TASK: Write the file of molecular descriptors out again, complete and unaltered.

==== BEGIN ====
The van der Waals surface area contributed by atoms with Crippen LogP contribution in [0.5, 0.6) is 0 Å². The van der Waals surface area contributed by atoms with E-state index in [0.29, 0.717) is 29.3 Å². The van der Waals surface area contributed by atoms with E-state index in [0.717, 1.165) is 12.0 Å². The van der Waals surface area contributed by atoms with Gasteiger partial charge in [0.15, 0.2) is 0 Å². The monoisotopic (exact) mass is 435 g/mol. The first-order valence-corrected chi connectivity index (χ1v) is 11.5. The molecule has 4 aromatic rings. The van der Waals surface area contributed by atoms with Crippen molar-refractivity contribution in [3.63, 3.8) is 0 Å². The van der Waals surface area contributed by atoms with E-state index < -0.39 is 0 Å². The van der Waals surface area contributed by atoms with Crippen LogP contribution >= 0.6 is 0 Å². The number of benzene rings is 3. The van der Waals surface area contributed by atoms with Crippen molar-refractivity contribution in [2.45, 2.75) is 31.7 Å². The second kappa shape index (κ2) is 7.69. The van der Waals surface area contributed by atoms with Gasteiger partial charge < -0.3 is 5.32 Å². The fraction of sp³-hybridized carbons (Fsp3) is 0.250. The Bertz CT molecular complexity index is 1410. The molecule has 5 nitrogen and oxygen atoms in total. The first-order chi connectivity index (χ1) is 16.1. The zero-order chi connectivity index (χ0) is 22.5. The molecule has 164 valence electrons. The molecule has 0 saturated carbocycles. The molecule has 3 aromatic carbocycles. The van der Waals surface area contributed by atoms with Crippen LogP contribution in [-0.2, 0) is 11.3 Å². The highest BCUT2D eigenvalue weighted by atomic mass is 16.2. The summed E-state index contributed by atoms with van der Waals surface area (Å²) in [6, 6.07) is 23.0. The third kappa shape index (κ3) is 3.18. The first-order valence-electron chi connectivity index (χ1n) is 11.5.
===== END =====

The van der Waals surface area contributed by atoms with Crippen LogP contribution in [0.5, 0.6) is 0 Å². The van der Waals surface area contributed by atoms with E-state index in [0.29, 0.717) is 29.3 Å². The van der Waals surface area contributed by atoms with E-state index in [0.717, 1.165) is 12.0 Å². The van der Waals surface area contributed by atoms with Gasteiger partial charge in [0.15, 0.2) is 0 Å². The monoisotopic (exact) mass is 435 g/mol. The first-order valence-corrected chi connectivity index (χ1v) is 11.5. The molecule has 4 aromatic rings. The van der Waals surface area contributed by atoms with Crippen molar-refractivity contribution in [3.63, 3.8) is 0 Å². The van der Waals surface area contributed by atoms with E-state index < -0.39 is 0 Å². The van der Waals surface area contributed by atoms with Crippen LogP contribution >= 0.6 is 0 Å². The number of benzene rings is 3. The van der Waals surface area contributed by atoms with Crippen molar-refractivity contribution in [2.45, 2.75) is 31.7 Å². The second kappa shape index (κ2) is 7.69. The van der Waals surface area contributed by atoms with Gasteiger partial charge < -0.3 is 5.32 Å². The fraction of sp³-hybridized carbons (Fsp3) is 0.250. The Bertz CT molecular complexity index is 1410. The molecule has 5 nitrogen and oxygen atoms in total. The first-order chi connectivity index (χ1) is 16.1. The zero-order chi connectivity index (χ0) is 22.5. The molecule has 164 valence electrons. The molecule has 0 saturated carbocycles. The molecule has 3 aromatic carbocycles. The van der Waals surface area contributed by atoms with Crippen LogP contribution in [-0.2, 0) is 11.3 Å². The highest BCUT2D eigenvalue weighted by atomic mass is 16.2. The summed E-state index contributed by atoms with van der Waals surface area (Å²) in [6, 6.07) is 23.0. The third kappa shape index (κ3) is 3.18. The first-order valence-electron chi connectivity index (χ1n) is 11.5.